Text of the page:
In addition, the CBO estimates that 8m workers who are currently above the $10.10/hr rate would see a net positive gain from the ripple effect of a higher minimum wage. While not stated, presumably this group would be negatively effected by the ripple of the wage floor falling. (None of the 8m were included in this corrected analysis.)


In either case, we’ve assumed the government is on the hook to provide some form of substitute compensation to make up the loss for the effected workers. Clearly, it’s cheaper for the government to wholly pay for the unemployed 3% than to offset the loss of the 97%.

Further, the minimum wage increase should lessen the dependence on the safety net for the workers who get raises. Assuming workers only reduce their dependence by $600/yr, the result is a $7.92b savings that more than offsets the payments to the 3%. Given that Food Stamp benefits alone are about $1600/yr/person and EITC ranges from $500 to over $6k, recovering $600/employee seems pretty conservative. This is backed up by the CBO report that concludes for the raised minimum wage case that the impact on the federal budget would be a wash.

There is no obvious offsetting revenue stream for letting the market set the wage floor unless we assume a rise in corporate profits and increased revenue from corporate taxes. If this new tax revenue offsets the incremental safety net cost, then why not have the companies pay the money directly to their workers through wages rather than paying it in taxes and having the government redistribute it to those same workers?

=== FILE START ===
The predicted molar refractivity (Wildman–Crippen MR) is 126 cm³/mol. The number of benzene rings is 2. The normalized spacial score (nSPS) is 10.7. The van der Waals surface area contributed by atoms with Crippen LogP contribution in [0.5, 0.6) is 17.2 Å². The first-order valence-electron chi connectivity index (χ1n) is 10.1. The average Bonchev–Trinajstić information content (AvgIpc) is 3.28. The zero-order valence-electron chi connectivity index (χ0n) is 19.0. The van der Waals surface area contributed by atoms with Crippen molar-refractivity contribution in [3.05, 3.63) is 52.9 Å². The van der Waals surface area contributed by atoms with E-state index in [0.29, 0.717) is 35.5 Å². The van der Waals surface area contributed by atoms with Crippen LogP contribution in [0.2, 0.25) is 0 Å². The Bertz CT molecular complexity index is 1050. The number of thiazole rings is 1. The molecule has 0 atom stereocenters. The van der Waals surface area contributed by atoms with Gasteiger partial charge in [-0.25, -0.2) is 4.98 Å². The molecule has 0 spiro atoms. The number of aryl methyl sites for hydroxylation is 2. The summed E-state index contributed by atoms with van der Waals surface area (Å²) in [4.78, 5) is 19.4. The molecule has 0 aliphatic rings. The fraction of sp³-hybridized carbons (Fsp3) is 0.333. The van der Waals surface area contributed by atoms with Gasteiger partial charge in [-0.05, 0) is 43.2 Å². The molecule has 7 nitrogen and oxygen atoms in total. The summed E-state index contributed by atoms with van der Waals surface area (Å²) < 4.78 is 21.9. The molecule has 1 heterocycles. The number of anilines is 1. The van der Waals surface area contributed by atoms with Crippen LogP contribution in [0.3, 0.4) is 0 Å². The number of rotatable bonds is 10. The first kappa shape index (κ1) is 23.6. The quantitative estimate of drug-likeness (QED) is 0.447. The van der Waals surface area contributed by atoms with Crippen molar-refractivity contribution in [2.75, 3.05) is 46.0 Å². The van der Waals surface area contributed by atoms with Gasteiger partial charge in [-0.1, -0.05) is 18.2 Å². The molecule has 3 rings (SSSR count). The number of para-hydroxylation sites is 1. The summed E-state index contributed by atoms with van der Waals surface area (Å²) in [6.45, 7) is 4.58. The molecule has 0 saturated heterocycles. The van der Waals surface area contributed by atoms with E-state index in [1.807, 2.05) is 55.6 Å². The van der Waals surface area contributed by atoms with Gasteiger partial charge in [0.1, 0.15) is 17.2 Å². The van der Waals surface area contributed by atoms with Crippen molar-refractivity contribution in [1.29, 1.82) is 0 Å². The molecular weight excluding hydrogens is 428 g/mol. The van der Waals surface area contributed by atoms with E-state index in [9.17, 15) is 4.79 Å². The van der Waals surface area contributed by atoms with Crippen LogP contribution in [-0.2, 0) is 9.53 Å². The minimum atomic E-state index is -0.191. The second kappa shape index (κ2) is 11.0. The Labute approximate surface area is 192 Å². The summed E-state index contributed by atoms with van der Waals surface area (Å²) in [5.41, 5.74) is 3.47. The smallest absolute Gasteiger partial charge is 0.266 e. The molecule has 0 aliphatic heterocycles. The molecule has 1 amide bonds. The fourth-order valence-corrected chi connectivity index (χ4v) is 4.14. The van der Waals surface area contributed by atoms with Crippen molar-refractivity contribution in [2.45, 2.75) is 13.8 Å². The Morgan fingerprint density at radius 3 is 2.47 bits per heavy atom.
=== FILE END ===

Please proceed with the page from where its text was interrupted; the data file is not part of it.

All bleeding heart issues aside, I can’t see how raising the minimum wage is not a net economic benefit to society as a whole. Certainly it’s not a disaster as federal minimum wages have been around since 1938—a period during which the USA rose to be the preeminent economic power in the world. This does not prove causation, but does prove that prosperity is very possible with a minimum wage in place.

Further, economically speaking, having the government set a minimum wage is not different than a union or other collective bargaining organization setting a wage-price above what the natural unregulated non-unionized worker price would be.

It seems that advocating for the alternative to a living minimum wage necessarily admits some hidden ideological agenda. Perhaps the motivation is really to benefit individual companies rather than society. Perhaps the assumption that we wouldn’t financially marginalize chunks of our population is not valid. But it’s unclear how it can be rationalized to be about macroeconomic benefit to the country. Or maybe my math really (still?) is whacked. I’m happy to have the error in my ways pointed out, because I’m clearly missing something here.